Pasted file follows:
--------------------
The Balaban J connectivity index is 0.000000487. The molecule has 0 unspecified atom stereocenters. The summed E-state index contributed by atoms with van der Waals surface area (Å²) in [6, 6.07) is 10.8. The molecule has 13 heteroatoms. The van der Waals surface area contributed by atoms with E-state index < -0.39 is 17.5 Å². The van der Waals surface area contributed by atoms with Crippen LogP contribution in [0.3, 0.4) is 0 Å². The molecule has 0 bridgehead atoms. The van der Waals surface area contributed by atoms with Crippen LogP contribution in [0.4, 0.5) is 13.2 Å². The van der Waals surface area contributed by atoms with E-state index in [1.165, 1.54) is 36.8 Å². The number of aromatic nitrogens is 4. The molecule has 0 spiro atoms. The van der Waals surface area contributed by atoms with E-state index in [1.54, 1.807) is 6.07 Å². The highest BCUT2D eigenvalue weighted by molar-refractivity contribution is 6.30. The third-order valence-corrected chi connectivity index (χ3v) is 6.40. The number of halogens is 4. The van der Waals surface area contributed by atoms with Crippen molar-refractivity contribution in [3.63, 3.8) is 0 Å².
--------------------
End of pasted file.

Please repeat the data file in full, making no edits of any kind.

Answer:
The Balaban J connectivity index is 0.000000487. The molecule has 0 unspecified atom stereocenters. The summed E-state index contributed by atoms with van der Waals surface area (Å²) in [6, 6.07) is 10.8. The molecule has 13 heteroatoms. The van der Waals surface area contributed by atoms with E-state index < -0.39 is 17.5 Å². The van der Waals surface area contributed by atoms with Crippen LogP contribution in [0.3, 0.4) is 0 Å². The molecule has 0 bridgehead atoms. The van der Waals surface area contributed by atoms with Crippen LogP contribution in [0.4, 0.5) is 13.2 Å². The van der Waals surface area contributed by atoms with E-state index in [1.165, 1.54) is 36.8 Å². The number of aromatic nitrogens is 4. The molecule has 0 spiro atoms. The van der Waals surface area contributed by atoms with E-state index in [1.54, 1.807) is 6.07 Å². The highest BCUT2D eigenvalue weighted by molar-refractivity contribution is 6.30. The third-order valence-corrected chi connectivity index (χ3v) is 6.40. The number of halogens is 4. The van der Waals surface area contributed by atoms with Crippen molar-refractivity contribution in [3.63, 3.8) is 0 Å².